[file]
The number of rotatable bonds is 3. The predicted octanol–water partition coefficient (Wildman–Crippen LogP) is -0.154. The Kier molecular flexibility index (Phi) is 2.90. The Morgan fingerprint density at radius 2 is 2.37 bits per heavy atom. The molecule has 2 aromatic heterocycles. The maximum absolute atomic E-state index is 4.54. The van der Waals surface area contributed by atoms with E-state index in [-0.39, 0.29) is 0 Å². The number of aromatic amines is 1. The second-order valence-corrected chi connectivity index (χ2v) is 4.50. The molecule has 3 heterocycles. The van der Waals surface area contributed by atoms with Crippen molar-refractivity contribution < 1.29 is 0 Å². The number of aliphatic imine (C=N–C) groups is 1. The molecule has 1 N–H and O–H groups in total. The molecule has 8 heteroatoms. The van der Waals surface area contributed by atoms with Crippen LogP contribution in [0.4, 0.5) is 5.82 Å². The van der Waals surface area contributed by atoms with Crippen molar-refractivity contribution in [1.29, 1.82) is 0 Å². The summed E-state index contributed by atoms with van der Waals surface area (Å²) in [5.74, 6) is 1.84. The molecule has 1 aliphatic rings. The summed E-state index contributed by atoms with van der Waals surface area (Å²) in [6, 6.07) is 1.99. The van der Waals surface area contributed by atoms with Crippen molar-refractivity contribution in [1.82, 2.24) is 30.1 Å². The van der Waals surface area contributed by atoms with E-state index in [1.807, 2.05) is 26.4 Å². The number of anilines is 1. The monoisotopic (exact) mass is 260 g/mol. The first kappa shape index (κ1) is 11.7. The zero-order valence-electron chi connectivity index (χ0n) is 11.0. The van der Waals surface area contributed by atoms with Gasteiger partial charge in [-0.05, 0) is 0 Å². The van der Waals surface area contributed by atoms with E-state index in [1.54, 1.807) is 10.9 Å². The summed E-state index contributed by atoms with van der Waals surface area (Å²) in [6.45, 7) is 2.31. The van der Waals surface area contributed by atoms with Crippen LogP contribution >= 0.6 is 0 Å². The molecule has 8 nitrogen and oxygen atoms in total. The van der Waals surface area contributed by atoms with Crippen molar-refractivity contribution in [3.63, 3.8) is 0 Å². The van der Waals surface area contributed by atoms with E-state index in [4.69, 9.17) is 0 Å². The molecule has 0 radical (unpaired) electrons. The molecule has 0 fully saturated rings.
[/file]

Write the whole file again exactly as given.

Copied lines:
The number of rotatable bonds is 3. The predicted octanol–water partition coefficient (Wildman–Crippen LogP) is -0.154. The Kier molecular flexibility index (Phi) is 2.90. The Morgan fingerprint density at radius 2 is 2.37 bits per heavy atom. The molecule has 2 aromatic heterocycles. The maximum absolute atomic E-state index is 4.54. The van der Waals surface area contributed by atoms with E-state index in [-0.39, 0.29) is 0 Å². The number of aromatic amines is 1. The second-order valence-corrected chi connectivity index (χ2v) is 4.50. The molecule has 3 heterocycles. The van der Waals surface area contributed by atoms with Crippen molar-refractivity contribution < 1.29 is 0 Å². The number of aliphatic imine (C=N–C) groups is 1. The molecule has 1 N–H and O–H groups in total. The molecule has 8 heteroatoms. The van der Waals surface area contributed by atoms with Crippen LogP contribution in [0.4, 0.5) is 5.82 Å². The van der Waals surface area contributed by atoms with Crippen molar-refractivity contribution in [1.29, 1.82) is 0 Å². The summed E-state index contributed by atoms with van der Waals surface area (Å²) in [5.74, 6) is 1.84. The molecule has 1 aliphatic rings. The summed E-state index contributed by atoms with van der Waals surface area (Å²) in [6, 6.07) is 1.99. The van der Waals surface area contributed by atoms with Crippen molar-refractivity contribution in [1.82, 2.24) is 30.1 Å². The van der Waals surface area contributed by atoms with E-state index in [1.807, 2.05) is 26.4 Å². The number of anilines is 1. The monoisotopic (exact) mass is 260 g/mol. The first kappa shape index (κ1) is 11.7. The zero-order valence-electron chi connectivity index (χ0n) is 11.0. The van der Waals surface area contributed by atoms with Gasteiger partial charge in [-0.05, 0) is 0 Å². The van der Waals surface area contributed by atoms with E-state index in [1.54, 1.807) is 10.9 Å². The summed E-state index contributed by atoms with van der Waals surface area (Å²) in [6.45, 7) is 2.31. The van der Waals surface area contributed by atoms with Crippen LogP contribution >= 0.6 is 0 Å². The molecule has 8 nitrogen and oxygen atoms in total. The van der Waals surface area contributed by atoms with Crippen molar-refractivity contribution in [3.63, 3.8) is 0 Å². The van der Waals surface area contributed by atoms with E-state index in [4.69, 9.17) is 0 Å². The molecule has 0 radical (unpaired) electrons. The molecule has 0 fully saturated rings.